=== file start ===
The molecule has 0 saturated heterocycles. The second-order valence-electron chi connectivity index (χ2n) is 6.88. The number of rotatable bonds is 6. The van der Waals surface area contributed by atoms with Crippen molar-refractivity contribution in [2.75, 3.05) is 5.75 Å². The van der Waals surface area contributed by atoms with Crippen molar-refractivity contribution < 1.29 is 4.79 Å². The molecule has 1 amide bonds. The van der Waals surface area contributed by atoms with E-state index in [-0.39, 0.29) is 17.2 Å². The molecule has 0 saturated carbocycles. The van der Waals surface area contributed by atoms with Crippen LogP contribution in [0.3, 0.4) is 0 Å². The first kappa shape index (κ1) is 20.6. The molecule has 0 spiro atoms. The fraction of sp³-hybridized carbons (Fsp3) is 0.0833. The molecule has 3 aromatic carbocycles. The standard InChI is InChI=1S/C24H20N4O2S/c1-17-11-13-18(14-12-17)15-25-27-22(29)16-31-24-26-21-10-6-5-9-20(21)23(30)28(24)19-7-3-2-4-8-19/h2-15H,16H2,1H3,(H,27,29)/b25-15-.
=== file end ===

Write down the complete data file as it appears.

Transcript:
The molecule has 0 saturated heterocycles. The second-order valence-electron chi connectivity index (χ2n) is 6.88. The number of rotatable bonds is 6. The van der Waals surface area contributed by atoms with Crippen molar-refractivity contribution in [2.75, 3.05) is 5.75 Å². The van der Waals surface area contributed by atoms with Crippen molar-refractivity contribution < 1.29 is 4.79 Å². The molecule has 1 amide bonds. The van der Waals surface area contributed by atoms with E-state index in [-0.39, 0.29) is 17.2 Å². The molecule has 0 saturated carbocycles. The van der Waals surface area contributed by atoms with Crippen LogP contribution in [0.3, 0.4) is 0 Å². The first kappa shape index (κ1) is 20.6. The molecule has 0 spiro atoms. The fraction of sp³-hybridized carbons (Fsp3) is 0.0833. The molecule has 3 aromatic carbocycles. The standard InChI is InChI=1S/C24H20N4O2S/c1-17-11-13-18(14-12-17)15-25-27-22(29)16-31-24-26-21-10-6-5-9-20(21)23(30)28(24)19-7-3-2-4-8-19/h2-15H,16H2,1H3,(H,27,29)/b25-15-.